If only countries could use money directed for armament in building new towns in lands of plenty there may be a medium term miracle but my 64 years of living this life doesn’t indicate that’s about to occur. Even if it did there would need to be a big turn-around in the way we humans (ubeings I like to call us) treat one another. All this ‘he’s a muslim, he’s a Brit, he’s a Sunni, he’s a Sikh, he’s the other side’ etc needs to be sifted over. It’s called prejudice I think. It’s so hard for ubeings to let bygones be bygones, to shake hands and make up. So many prefer to reek revenge, an eye for an eye a tooth for a tooth. Often we get pre-emptive revenge, just in case they attack us we attack first.  But violence begets violence. When we feel aggressed upon it seems a natural instinct to re-act against the perceived aggressor, the Dalai Lama and his followers walk away from that idea. In Tai Chi too, albeit a martial art from China (a lot of good does hail from China) the idea which seems so counter-intuitive for a novice like me is that you DON’T react, you go with the flow, you give ground or rather you deflect the incoming assault by using your ‘yin’ (negative/nil) force ‘against’ the ‘yang’ of the attack. So the aggressor has nothing to fight as the one he attacks offers no resistance, ‘…the Taoists call T’ai Hsu the Great Nothing‘ Hoff says in his Tao of Pooh and elsewhere he aptly describes the force of T’ai Hsu as like a cork bobbing on water and if you try to hit it it just bobs more and more as you try harder to make contact, eventually the assailant becomes tired and the cork bobs on down the river of life unscathed.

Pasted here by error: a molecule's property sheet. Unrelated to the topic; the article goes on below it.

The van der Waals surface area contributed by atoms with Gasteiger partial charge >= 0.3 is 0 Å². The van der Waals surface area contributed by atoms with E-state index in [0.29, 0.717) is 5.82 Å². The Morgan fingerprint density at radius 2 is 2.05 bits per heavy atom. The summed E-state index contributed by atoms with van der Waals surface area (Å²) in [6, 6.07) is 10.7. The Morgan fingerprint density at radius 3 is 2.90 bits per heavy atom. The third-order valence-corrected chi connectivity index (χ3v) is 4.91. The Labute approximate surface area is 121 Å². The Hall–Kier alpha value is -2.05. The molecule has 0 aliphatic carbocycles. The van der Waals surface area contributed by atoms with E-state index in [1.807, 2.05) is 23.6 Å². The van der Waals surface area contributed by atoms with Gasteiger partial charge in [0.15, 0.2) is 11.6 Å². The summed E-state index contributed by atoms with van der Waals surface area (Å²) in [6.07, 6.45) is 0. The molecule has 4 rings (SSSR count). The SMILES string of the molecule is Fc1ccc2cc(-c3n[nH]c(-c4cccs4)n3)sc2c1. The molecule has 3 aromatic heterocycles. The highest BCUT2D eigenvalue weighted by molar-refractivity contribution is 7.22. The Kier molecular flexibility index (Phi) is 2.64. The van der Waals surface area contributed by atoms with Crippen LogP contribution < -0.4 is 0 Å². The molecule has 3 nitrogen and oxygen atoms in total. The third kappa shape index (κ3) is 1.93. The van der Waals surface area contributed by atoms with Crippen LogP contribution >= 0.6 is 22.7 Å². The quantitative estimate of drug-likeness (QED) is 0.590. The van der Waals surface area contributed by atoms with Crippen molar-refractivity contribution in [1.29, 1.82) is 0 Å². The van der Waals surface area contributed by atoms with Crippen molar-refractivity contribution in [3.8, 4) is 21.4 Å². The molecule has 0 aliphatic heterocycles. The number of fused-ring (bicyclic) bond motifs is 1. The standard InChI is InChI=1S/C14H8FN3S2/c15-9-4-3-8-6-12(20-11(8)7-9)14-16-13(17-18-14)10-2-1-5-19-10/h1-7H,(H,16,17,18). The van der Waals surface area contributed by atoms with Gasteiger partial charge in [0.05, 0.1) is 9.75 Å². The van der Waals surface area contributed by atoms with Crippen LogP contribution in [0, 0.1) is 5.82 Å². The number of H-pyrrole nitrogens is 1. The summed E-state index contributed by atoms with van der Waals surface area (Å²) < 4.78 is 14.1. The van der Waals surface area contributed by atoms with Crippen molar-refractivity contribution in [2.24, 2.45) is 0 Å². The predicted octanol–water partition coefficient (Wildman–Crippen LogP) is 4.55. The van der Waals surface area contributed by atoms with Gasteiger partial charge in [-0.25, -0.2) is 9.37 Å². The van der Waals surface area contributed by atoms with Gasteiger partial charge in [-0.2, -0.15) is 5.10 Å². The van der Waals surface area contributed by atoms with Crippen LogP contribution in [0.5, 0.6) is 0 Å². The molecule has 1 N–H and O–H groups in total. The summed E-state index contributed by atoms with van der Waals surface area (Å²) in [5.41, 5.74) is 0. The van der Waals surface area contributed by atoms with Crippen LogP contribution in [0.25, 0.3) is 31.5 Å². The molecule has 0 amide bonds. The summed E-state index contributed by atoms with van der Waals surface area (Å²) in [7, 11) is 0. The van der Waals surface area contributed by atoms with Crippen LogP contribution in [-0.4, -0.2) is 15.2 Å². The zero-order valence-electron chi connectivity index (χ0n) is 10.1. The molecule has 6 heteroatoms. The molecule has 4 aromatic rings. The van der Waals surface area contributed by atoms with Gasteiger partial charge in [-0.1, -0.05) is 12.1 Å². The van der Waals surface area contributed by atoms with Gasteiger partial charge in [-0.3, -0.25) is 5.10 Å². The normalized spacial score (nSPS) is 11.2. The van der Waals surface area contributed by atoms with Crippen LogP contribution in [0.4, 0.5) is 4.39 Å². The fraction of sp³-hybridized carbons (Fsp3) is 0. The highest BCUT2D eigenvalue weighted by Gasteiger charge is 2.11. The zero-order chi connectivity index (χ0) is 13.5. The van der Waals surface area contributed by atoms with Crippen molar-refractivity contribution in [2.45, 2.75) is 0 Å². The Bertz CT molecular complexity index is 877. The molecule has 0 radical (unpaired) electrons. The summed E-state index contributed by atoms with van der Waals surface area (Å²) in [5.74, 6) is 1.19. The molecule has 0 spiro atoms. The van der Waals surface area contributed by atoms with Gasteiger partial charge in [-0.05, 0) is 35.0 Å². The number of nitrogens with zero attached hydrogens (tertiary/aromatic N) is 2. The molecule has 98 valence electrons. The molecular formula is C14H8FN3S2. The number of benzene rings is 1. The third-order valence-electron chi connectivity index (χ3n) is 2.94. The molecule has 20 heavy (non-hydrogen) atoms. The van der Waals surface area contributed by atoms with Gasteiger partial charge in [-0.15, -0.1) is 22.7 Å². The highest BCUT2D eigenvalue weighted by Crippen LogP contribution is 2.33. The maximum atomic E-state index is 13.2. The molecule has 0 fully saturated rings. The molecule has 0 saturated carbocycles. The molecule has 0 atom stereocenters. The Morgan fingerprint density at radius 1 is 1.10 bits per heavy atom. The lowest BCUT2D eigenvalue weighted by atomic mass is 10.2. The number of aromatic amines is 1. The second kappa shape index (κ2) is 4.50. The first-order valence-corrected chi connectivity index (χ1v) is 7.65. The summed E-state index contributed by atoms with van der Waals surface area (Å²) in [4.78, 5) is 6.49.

Take a leaf from the Dalai Lama’s book and promote peace. I know it’s hard to just let it go. Our prejudices rule our actions all too often.

But prejudice takes strange forms. South African leaders refused the Dalai Lama permission to attend a Nobel Peace summit because they don’t want to lose Chinese trades. China had invaded un-prepared Tibet in 1950 http://tibetoffice.org/tibet-info/invasion-after and by 1959 thousands of political refugees, including the Dalai Lama, felt the need to flee Tibet because of Chinese repression of their rights in the name of freedom for the common man from what they saw as feudal repression by an upper class dominated by religious ideas which Mao’s boys didn’t consider of any worth. (Ironically there is a regeneration of the main religions in Modern China and in Mongolia Buddhist ideas have undergone a substantial revival since it got out of the Soviet bloc. http://www.brill.com/change-democratic-mongolia )